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IPFS News Link • Science, Medicine and Technology

Quad-storage method writes data to a single atom in four different ways

•, By Michael Irving

The method unlocks more powerful quantum computers that are easier to control.

Where traditional computers can process and store information as either a 0 or a 1, quantum computers can do the same plus a superposition of both at the same time. This gives them exponentially more power as you add quantum bits (qubits), allowing them to tackle problems that are simply too complex for regular machines.

The problem is, manipulating those qubits can be tricky, especially as quantum computers start using more and more of them. But now, scientists at the University of New South Wales (UNSW) Sydney have shown how data can be written to a qubit – in this case, a single atom – in four different ways, depending on what's needed each time.

The atom in question is of an element called antimony, which can be implanted into a silicon chip where it replaces one of the silicon atoms. This heavy atom was chosen for the job because its nucleus already contains eight separate quantum states that can be used to encode quantum data. Plus, it has an electron that itself has two quantum states, which doubles the total on offer in the antimony atom to 16 (each of the original eight, paired in turn with each of the electron's two). If you were going to use other materials to create a quantum computer with 16 states, you'd need four qubits coupled together.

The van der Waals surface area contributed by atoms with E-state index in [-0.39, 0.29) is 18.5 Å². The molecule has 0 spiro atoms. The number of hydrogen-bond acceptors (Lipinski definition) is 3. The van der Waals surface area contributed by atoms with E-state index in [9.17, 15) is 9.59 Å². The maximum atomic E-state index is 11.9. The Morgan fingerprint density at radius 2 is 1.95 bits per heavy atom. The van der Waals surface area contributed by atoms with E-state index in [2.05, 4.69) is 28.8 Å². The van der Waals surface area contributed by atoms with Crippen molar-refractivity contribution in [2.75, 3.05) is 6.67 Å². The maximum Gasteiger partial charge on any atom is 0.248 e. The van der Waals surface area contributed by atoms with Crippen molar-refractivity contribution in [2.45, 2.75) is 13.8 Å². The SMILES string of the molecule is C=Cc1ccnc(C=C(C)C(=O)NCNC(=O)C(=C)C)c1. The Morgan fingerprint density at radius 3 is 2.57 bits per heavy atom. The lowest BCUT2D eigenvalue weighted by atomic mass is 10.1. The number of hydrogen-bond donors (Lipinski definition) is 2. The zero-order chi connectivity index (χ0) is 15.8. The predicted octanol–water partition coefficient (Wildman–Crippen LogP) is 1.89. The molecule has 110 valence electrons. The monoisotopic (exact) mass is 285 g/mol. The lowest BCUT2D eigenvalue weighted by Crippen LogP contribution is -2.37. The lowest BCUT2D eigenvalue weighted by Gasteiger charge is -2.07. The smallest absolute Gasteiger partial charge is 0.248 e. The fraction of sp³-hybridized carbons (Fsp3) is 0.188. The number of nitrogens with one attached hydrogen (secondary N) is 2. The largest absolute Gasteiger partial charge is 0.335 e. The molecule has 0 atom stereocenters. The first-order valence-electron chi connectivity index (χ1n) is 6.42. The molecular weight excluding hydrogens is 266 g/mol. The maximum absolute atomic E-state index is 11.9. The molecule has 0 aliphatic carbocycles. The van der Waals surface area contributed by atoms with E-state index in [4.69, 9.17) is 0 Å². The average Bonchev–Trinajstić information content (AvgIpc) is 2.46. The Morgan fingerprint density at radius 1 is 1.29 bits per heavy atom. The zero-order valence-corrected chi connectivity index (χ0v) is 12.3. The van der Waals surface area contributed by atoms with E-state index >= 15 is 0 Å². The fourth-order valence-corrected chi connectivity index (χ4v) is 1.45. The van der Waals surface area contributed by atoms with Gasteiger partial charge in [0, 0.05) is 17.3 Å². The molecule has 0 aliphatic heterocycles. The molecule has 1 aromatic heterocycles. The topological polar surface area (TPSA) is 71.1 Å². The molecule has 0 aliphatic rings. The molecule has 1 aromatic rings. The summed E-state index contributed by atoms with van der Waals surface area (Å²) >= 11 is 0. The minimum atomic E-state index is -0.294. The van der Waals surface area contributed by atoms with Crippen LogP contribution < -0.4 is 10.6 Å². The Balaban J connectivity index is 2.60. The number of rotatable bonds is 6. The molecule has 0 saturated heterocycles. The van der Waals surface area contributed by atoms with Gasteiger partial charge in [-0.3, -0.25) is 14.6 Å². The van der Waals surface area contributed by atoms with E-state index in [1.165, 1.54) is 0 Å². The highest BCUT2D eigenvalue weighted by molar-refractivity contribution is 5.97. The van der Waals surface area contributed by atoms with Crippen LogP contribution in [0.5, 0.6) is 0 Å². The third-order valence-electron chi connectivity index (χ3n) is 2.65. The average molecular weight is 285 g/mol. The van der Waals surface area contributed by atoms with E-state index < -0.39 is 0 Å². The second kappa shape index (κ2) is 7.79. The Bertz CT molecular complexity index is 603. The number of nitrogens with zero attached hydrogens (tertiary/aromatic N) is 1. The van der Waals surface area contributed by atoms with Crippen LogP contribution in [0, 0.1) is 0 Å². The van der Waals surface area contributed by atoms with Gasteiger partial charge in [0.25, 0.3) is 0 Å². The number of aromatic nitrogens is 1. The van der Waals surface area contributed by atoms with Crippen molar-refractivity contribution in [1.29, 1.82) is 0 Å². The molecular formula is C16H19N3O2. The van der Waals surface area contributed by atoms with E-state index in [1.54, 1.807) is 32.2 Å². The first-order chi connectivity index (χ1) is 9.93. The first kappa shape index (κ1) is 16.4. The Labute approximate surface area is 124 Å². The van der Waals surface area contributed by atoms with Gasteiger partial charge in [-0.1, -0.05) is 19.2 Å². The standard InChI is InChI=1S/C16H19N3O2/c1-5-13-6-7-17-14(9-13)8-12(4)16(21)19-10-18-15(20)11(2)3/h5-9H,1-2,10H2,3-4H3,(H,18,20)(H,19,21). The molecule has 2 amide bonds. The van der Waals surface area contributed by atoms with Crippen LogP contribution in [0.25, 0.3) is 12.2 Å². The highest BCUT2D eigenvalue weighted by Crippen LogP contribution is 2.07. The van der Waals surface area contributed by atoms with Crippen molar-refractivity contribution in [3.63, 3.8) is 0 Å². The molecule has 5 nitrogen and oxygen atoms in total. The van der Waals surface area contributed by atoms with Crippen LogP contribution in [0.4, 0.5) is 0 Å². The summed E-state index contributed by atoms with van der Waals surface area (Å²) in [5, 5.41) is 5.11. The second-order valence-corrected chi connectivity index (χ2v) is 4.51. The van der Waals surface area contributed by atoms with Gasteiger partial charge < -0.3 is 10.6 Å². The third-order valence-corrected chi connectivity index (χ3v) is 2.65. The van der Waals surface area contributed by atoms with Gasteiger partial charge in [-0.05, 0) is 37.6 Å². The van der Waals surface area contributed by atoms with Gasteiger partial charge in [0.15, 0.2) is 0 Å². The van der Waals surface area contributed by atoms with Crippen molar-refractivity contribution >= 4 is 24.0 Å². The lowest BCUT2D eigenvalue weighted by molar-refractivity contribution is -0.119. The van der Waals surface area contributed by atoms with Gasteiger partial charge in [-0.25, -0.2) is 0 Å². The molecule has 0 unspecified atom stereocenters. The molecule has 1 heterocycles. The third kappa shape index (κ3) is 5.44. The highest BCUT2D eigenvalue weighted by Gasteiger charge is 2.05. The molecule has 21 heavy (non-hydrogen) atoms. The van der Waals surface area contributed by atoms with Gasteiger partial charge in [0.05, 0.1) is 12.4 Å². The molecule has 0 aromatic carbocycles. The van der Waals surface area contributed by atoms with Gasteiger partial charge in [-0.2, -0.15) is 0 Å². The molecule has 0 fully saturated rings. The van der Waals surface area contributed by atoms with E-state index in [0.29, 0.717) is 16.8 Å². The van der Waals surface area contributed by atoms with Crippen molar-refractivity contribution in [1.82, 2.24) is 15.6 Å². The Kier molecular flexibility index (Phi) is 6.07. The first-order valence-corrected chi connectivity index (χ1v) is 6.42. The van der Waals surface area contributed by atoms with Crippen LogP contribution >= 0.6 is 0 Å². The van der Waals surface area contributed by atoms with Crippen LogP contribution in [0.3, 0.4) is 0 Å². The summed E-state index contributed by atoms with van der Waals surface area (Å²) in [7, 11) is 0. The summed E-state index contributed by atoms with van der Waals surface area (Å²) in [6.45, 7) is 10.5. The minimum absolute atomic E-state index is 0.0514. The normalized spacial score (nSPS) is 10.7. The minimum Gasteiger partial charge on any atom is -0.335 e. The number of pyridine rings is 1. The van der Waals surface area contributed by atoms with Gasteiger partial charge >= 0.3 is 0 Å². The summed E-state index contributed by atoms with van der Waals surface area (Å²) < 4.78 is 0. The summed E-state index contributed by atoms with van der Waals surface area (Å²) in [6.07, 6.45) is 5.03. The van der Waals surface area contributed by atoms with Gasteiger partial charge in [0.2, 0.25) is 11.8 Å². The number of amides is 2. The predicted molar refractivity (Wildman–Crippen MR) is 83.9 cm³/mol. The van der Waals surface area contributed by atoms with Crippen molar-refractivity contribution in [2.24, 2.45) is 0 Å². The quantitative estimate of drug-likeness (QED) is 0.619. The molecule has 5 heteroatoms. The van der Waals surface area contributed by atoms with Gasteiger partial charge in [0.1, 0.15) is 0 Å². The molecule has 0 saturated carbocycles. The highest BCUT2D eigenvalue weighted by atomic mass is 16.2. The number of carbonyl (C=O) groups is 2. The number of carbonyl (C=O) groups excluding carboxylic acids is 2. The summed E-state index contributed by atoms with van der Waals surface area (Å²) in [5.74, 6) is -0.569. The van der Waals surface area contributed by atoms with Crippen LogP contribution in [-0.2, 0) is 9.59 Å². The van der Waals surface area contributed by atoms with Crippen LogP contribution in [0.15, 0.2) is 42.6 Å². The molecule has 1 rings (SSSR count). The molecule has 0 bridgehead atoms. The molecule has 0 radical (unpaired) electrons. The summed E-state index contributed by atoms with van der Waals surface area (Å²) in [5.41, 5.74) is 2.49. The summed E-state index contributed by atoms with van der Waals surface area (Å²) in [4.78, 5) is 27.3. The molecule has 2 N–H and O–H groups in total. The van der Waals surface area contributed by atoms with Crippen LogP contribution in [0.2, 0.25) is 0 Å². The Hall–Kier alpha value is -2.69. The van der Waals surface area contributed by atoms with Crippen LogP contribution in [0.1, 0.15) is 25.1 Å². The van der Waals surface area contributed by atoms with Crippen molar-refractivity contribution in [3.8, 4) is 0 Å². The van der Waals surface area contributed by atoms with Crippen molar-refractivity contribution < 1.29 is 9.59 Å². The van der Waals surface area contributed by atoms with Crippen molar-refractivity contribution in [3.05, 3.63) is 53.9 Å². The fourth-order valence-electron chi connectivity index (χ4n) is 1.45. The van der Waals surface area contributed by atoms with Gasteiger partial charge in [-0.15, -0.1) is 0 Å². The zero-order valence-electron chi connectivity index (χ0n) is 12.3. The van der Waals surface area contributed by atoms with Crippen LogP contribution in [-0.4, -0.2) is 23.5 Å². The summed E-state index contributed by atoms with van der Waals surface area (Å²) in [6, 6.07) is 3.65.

But the real breakthrough of the study was in how the team was able to manipulate the data on the atom, using four different methods. The electron could be controlled with an oscillating magnetic field. A magnetic resonance method, like that used in MRI machines, could manipulate the spin of the atom's nucleus. An electric field could also be used to control the nucleus. And finally, a technique called "flip-flop qubits" allowed the nucleus and electron to be controlled in opposition to each other, with the help of an electric field.